Friday, August 13, 2010

A Capricious Diety

I've been lousy about posting this week, but I have a pretty good reason—I've been completely, utterly involved in a project. And since I haven't really blogged about it before, I'm going to blog about it now. A little. But not too much.

Some history. I wrote a book earlier this year about dragons. After I finished it, I got a few crit opinions, and they pointed out some fairly major structural problems. I could have rewritten it. I will someday, I'm sure. But that happened to have been the second time I'd written this same story, and it was ugly to realize that I'd gotten it wrong yet again. I began to wonder if I wasn't a good enough writer to handle the story.

So I shelved it, which sucks. If you've ever shelved a book, you know what I mean. I shelved the book before I even thought about drafting a query.

'Cause in the background I had another project kicking around. It felt like a very commercial, very hooky idea, and I just loved the main character. It was the easiest idea pitch I'd ever worked on. The book is a walking elevator pitch.

I had about 5,000 words done on this thing, and I figured to heck with the complicated dragon mythology, I'm switching projects. Which brings me to this August.

About two weeks ago, I promised myself I'd write every day until the book was done. When you make a stupid promise like that, you've got two choices: either give it up in shame or keep it. So far, I've kept it, and the book has been rolling out. It's amazing how fast a book can happen when you sit down every freaking day and pound out 1,000 or 1,500 words. I'm coming up on 40,000 words today, and I expect I'll be done before Sept. 1.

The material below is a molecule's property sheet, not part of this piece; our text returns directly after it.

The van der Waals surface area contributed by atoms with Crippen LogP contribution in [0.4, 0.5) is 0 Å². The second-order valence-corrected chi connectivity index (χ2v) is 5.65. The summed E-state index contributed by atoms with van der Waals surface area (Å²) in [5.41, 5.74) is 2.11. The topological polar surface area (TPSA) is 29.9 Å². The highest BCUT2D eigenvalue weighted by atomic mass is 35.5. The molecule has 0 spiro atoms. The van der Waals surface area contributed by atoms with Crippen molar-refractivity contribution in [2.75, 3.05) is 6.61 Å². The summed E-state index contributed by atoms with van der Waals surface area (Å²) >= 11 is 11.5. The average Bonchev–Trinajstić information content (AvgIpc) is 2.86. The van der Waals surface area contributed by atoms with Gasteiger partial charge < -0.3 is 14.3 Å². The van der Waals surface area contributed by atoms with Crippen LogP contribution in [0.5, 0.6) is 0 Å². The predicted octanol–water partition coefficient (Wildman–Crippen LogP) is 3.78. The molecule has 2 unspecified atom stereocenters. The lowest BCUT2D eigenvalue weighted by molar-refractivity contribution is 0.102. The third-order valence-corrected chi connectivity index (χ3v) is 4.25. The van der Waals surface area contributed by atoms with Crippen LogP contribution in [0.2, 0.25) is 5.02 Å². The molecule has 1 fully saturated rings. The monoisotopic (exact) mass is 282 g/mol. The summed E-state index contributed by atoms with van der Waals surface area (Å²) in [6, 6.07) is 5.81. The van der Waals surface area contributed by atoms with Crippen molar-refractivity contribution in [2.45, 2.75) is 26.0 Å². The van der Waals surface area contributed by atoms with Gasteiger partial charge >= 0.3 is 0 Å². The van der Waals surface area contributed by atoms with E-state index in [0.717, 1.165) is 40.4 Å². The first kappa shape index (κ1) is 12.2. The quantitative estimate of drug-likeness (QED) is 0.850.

I was telling my wife last night that I probably should be jaded by now. I'm doing at least a novel a year nowadays, which must make me one of the most prolific unpublished writers on the planet. (I believe there's another word for that and it rhymes with snidiot.) But I'm not jaded. Actually, I'm insanely excited about this book. It's been so easy so far, and even though I know there are major things I have fix (like oh by the way, I cut a main character in the middle of a chapter last week—just poof!), the whole architecture feels solid.

And all of this is leading up to a Revelation. See, I'm working like a dog lately. I mean, I still have a full-time job and kids, one of whom just had oral surgery, and an old dog who's been throwing up in her mouth for the last month or so despite the vet's best efforts to figure out what's wrong ... and then I decided to add another hour or two of daily writing on yet another book that, based on my recent past, is statistically doomed. I should quit, right?

But that was my revelation. I don't want to quit because I like this. I guess I'm writing now for the same reason I wrote when I was 12 and 15 and 22 and 31—because I just like to tell stories. It's what I do. There's a certain freedom in knowing that. There's a weightlessness in the knowledge.

I'm not saying I don't want to sell. I do. And I'm not saying I'm done improving. I'm not.